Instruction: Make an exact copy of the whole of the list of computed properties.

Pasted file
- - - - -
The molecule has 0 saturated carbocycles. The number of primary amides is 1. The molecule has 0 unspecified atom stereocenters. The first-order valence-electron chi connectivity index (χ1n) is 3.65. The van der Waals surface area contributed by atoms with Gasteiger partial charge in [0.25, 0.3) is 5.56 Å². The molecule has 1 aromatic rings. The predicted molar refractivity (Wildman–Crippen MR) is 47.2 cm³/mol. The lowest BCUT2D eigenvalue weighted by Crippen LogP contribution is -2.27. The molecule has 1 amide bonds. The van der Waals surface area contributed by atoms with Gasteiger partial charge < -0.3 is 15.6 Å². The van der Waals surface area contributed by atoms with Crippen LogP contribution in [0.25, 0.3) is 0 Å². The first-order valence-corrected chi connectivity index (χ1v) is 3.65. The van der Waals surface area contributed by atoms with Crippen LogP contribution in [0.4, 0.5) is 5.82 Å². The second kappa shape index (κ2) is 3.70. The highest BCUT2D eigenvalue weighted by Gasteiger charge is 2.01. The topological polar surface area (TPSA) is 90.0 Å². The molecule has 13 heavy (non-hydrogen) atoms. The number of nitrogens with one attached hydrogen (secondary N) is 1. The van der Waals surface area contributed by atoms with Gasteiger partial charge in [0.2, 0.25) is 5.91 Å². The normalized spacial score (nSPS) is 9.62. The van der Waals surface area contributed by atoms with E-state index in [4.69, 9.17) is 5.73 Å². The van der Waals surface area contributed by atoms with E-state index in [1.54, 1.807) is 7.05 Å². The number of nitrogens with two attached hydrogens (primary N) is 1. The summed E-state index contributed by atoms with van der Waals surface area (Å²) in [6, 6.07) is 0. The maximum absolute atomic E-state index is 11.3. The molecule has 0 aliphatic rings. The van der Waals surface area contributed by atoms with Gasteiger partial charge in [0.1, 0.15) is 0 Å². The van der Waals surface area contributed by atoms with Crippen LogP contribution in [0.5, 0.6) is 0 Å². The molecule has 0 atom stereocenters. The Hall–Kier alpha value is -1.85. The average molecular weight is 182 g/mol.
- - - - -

The molecule has 0 saturated carbocycles. The number of primary amides is 1. The molecule has 0 unspecified atom stereocenters. The first-order valence-electron chi connectivity index (χ1n) is 3.65. The van der Waals surface area contributed by atoms with Gasteiger partial charge in [0.25, 0.3) is 5.56 Å². The molecule has 1 aromatic rings. The predicted molar refractivity (Wildman–Crippen MR) is 47.2 cm³/mol. The lowest BCUT2D eigenvalue weighted by Crippen LogP contribution is -2.27. The molecule has 1 amide bonds. The van der Waals surface area contributed by atoms with Gasteiger partial charge < -0.3 is 15.6 Å². The van der Waals surface area contributed by atoms with Crippen LogP contribution in [0.25, 0.3) is 0 Å². The first-order valence-corrected chi connectivity index (χ1v) is 3.65. The van der Waals surface area contributed by atoms with Crippen LogP contribution in [0.4, 0.5) is 5.82 Å². The second kappa shape index (κ2) is 3.70. The highest BCUT2D eigenvalue weighted by Gasteiger charge is 2.01. The topological polar surface area (TPSA) is 90.0 Å². The molecule has 13 heavy (non-hydrogen) atoms. The number of nitrogens with one attached hydrogen (secondary N) is 1. The van der Waals surface area contributed by atoms with Gasteiger partial charge in [0.2, 0.25) is 5.91 Å². The normalized spacial score (nSPS) is 9.62. The van der Waals surface area contributed by atoms with E-state index in [4.69, 9.17) is 5.73 Å². The van der Waals surface area contributed by atoms with E-state index in [1.54, 1.807) is 7.05 Å². The number of nitrogens with two attached hydrogens (primary N) is 1. The summed E-state index contributed by atoms with van der Waals surface area (Å²) in [6, 6.07) is 0. The maximum absolute atomic E-state index is 11.3. The molecule has 0 aliphatic rings. The van der Waals surface area contributed by atoms with Gasteiger partial charge in [0.1, 0.15) is 0 Å². The van der Waals surface area contributed by atoms with Crippen LogP contribution in [0.5, 0.6) is 0 Å². The molecule has 0 atom stereocenters. The Hall–Kier alpha value is -1.85. The average molecular weight is 182 g/mol.